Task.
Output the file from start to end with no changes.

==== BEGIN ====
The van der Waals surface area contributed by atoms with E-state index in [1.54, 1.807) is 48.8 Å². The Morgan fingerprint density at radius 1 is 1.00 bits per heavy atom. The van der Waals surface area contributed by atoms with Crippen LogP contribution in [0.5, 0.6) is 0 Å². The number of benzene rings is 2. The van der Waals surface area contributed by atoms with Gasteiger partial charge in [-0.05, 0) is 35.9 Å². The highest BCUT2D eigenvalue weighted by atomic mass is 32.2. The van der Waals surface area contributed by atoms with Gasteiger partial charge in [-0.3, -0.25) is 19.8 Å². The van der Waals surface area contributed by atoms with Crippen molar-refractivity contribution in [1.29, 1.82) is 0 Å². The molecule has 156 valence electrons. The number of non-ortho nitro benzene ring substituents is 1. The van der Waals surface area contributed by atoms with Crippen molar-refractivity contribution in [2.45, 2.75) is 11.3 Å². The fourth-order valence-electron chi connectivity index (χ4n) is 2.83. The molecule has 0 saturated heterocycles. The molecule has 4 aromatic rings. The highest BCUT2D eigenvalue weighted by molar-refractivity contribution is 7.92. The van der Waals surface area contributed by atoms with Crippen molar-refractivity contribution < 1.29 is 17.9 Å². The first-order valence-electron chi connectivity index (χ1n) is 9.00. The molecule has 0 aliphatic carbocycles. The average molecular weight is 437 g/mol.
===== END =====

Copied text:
The van der Waals surface area contributed by atoms with E-state index in [1.54, 1.807) is 48.8 Å². The Morgan fingerprint density at radius 1 is 1.00 bits per heavy atom. The van der Waals surface area contributed by atoms with Crippen LogP contribution in [0.5, 0.6) is 0 Å². The number of benzene rings is 2. The van der Waals surface area contributed by atoms with Gasteiger partial charge in [-0.05, 0) is 35.9 Å². The highest BCUT2D eigenvalue weighted by atomic mass is 32.2. The van der Waals surface area contributed by atoms with Gasteiger partial charge in [-0.3, -0.25) is 19.8 Å². The van der Waals surface area contributed by atoms with Crippen molar-refractivity contribution in [1.29, 1.82) is 0 Å². The molecule has 156 valence electrons. The number of non-ortho nitro benzene ring substituents is 1. The van der Waals surface area contributed by atoms with Crippen molar-refractivity contribution in [2.45, 2.75) is 11.3 Å². The fourth-order valence-electron chi connectivity index (χ4n) is 2.83. The molecule has 0 saturated heterocycles. The molecule has 4 aromatic rings. The highest BCUT2D eigenvalue weighted by molar-refractivity contribution is 7.92. The van der Waals surface area contributed by atoms with Crippen molar-refractivity contribution < 1.29 is 17.9 Å². The first-order valence-electron chi connectivity index (χ1n) is 9.00. The molecule has 0 aliphatic carbocycles. The average molecular weight is 437 g/mol.